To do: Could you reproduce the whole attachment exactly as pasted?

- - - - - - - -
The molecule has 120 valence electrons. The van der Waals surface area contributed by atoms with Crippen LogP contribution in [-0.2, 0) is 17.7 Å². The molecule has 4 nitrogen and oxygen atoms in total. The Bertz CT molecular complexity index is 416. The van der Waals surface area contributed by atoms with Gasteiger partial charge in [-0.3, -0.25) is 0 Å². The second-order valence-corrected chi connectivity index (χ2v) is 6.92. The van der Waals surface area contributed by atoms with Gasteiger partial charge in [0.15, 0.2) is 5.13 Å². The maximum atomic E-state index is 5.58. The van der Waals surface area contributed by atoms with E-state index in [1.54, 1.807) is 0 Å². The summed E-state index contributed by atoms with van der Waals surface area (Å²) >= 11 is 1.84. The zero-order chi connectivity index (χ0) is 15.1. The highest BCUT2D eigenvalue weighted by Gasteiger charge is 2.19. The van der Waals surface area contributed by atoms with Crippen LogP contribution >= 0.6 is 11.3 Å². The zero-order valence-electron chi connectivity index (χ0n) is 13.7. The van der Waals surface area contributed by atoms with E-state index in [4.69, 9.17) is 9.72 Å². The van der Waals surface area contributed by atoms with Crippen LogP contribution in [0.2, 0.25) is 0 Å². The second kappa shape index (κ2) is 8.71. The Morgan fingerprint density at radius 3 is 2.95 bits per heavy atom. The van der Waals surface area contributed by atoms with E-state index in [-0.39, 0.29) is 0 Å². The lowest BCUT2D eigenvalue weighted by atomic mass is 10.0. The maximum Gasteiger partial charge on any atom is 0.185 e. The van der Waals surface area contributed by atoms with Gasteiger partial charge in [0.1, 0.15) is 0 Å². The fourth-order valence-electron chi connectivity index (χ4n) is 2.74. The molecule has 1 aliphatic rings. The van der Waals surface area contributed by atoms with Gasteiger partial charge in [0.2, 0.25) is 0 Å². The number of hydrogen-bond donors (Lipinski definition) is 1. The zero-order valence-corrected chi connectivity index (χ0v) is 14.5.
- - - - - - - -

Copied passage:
The molecule has 120 valence electrons. The van der Waals surface area contributed by atoms with Crippen LogP contribution in [-0.2, 0) is 17.7 Å². The molecule has 4 nitrogen and oxygen atoms in total. The Bertz CT molecular complexity index is 416. The van der Waals surface area contributed by atoms with Gasteiger partial charge in [-0.3, -0.25) is 0 Å². The second-order valence-corrected chi connectivity index (χ2v) is 6.92. The van der Waals surface area contributed by atoms with Gasteiger partial charge in [0.15, 0.2) is 5.13 Å². The maximum atomic E-state index is 5.58. The van der Waals surface area contributed by atoms with E-state index in [1.54, 1.807) is 0 Å². The summed E-state index contributed by atoms with van der Waals surface area (Å²) >= 11 is 1.84. The zero-order chi connectivity index (χ0) is 15.1. The highest BCUT2D eigenvalue weighted by Gasteiger charge is 2.19. The van der Waals surface area contributed by atoms with Crippen LogP contribution >= 0.6 is 11.3 Å². The zero-order valence-electron chi connectivity index (χ0n) is 13.7. The van der Waals surface area contributed by atoms with E-state index in [4.69, 9.17) is 9.72 Å². The van der Waals surface area contributed by atoms with Crippen LogP contribution in [0.2, 0.25) is 0 Å². The second kappa shape index (κ2) is 8.71. The Morgan fingerprint density at radius 3 is 2.95 bits per heavy atom. The van der Waals surface area contributed by atoms with E-state index in [-0.39, 0.29) is 0 Å². The lowest BCUT2D eigenvalue weighted by atomic mass is 10.0. The maximum Gasteiger partial charge on any atom is 0.185 e. The van der Waals surface area contributed by atoms with Gasteiger partial charge in [0.1, 0.15) is 0 Å². The fourth-order valence-electron chi connectivity index (χ4n) is 2.74. The molecule has 1 aliphatic rings. The van der Waals surface area contributed by atoms with Gasteiger partial charge in [0.2, 0.25) is 0 Å². The number of hydrogen-bond donors (Lipinski definition) is 1. The zero-order valence-corrected chi connectivity index (χ0v) is 14.5.